Seminar: Dr Erin Saupe, Department of Earth Sciences

8 February
at

12.30 - 13.30

A deep-time perspective on macroecology

My talk will unite paleontological and neontological data to disentangle the long-term evolutionary responses of species to environmental change. Examining species’ responses on both short and long time scales is vital for elucidating the mechanisms controlling evolutionary processes, and for assessing how current and future climatic changes will impact Earth’s biodiversity.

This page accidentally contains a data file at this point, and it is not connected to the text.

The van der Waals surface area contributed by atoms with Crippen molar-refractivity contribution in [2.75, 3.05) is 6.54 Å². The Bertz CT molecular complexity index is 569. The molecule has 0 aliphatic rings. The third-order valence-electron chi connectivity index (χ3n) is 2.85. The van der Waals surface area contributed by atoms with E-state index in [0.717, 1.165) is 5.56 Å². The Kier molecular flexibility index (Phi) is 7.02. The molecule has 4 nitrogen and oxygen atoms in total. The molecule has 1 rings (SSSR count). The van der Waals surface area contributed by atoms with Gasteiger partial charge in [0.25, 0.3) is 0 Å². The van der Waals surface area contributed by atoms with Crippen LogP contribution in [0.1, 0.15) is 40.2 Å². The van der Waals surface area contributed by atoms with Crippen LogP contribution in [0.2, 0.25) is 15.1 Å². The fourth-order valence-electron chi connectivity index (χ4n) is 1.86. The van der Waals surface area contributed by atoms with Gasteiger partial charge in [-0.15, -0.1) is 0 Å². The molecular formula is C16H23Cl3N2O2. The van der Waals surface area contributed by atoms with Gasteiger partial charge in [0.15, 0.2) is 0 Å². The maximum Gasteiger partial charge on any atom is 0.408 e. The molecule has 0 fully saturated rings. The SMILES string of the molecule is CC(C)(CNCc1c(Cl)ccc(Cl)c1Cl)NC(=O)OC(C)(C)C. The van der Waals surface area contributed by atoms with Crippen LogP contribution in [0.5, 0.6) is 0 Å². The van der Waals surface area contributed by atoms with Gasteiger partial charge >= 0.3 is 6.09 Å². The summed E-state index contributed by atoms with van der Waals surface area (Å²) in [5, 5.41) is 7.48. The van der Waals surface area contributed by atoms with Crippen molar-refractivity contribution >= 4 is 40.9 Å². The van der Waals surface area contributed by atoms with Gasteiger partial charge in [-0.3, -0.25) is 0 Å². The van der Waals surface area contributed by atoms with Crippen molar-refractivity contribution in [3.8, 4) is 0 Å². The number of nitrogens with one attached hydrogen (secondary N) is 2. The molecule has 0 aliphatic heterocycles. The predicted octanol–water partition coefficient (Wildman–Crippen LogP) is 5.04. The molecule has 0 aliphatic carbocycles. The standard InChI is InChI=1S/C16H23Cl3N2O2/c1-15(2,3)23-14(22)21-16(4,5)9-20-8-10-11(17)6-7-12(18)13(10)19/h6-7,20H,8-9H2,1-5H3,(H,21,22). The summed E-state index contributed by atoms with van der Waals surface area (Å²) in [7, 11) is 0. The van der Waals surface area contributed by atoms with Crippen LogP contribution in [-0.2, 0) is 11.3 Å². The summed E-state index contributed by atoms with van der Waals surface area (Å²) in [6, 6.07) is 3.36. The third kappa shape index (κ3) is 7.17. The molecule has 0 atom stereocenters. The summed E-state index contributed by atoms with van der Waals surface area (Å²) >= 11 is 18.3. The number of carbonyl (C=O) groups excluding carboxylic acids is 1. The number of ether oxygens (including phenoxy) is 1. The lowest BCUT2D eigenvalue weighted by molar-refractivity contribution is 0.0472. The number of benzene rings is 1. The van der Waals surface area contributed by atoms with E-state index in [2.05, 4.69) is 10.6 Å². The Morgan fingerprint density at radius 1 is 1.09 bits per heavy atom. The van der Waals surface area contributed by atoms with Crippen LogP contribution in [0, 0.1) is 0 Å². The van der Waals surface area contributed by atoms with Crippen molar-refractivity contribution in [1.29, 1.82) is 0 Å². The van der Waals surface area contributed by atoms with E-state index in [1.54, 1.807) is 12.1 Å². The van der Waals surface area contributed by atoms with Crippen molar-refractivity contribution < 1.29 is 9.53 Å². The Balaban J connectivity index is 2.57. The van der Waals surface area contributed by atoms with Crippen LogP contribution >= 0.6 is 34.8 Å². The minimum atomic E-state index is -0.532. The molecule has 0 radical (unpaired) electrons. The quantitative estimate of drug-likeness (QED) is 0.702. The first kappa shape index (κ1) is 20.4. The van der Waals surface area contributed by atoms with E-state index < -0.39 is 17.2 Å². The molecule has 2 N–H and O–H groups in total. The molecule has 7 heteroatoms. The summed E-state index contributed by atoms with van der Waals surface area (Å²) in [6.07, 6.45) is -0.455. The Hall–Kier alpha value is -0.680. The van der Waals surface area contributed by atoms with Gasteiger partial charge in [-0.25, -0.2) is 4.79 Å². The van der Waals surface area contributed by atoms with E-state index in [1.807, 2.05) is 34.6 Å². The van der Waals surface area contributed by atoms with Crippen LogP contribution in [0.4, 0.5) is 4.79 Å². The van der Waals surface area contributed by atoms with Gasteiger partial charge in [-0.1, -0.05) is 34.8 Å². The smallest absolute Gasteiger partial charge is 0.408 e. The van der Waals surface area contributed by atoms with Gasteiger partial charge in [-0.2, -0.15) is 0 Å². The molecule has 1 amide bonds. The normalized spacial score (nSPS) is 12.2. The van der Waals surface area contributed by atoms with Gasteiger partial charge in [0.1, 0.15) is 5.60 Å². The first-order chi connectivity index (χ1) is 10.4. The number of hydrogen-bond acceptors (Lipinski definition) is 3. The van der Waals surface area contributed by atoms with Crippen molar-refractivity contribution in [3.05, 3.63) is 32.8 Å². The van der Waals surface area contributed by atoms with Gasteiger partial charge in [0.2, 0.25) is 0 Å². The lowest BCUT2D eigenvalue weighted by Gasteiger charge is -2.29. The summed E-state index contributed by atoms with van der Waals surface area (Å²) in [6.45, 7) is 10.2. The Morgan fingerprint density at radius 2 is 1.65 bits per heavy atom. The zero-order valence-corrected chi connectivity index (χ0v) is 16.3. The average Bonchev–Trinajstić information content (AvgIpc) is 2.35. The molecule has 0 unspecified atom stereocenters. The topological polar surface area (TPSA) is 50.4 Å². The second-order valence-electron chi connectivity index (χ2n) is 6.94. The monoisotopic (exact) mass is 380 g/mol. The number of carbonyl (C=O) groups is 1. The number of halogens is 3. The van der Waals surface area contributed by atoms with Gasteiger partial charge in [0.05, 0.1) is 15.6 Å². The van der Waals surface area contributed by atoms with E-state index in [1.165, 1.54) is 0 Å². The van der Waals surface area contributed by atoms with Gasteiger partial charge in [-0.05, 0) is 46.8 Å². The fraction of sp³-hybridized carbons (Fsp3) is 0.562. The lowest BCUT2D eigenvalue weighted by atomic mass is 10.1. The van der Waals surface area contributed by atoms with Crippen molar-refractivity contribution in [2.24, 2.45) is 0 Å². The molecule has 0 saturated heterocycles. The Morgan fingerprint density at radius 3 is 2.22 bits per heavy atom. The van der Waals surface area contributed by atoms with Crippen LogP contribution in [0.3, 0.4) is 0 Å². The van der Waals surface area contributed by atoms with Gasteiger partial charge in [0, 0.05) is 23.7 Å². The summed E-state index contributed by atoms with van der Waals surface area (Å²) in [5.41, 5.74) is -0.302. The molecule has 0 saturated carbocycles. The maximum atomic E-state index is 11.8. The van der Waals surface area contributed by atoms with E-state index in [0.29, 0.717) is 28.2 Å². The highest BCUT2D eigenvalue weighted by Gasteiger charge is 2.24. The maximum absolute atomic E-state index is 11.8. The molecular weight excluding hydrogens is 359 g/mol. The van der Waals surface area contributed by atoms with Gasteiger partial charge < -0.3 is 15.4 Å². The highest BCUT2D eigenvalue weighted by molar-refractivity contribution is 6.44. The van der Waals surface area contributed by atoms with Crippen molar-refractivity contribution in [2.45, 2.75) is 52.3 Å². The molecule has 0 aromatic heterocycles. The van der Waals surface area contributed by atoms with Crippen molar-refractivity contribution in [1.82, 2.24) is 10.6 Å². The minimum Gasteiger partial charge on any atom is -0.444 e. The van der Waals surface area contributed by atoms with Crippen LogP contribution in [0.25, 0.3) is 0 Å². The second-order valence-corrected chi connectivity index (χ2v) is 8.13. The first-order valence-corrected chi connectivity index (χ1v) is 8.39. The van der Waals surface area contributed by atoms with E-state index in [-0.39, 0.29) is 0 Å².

More specifically, I will focus on empirical and simulation research that examines (1) the degree to which coarse scale abiotic environmental tolerances of species evolve through time within lineages; (2) whether the impact of ecological traits on diversification is dependent on rates of environmental change; and (3) the causal mechanisms responsible for latitudinal diversity gradients. Such studies provide a bottom-up perspective on the generation and maintenance of biodiversity under climate change, offering a better understanding of the interaction of species’ intrinsic macroecological characteristics with a dynamic extrinsic climate.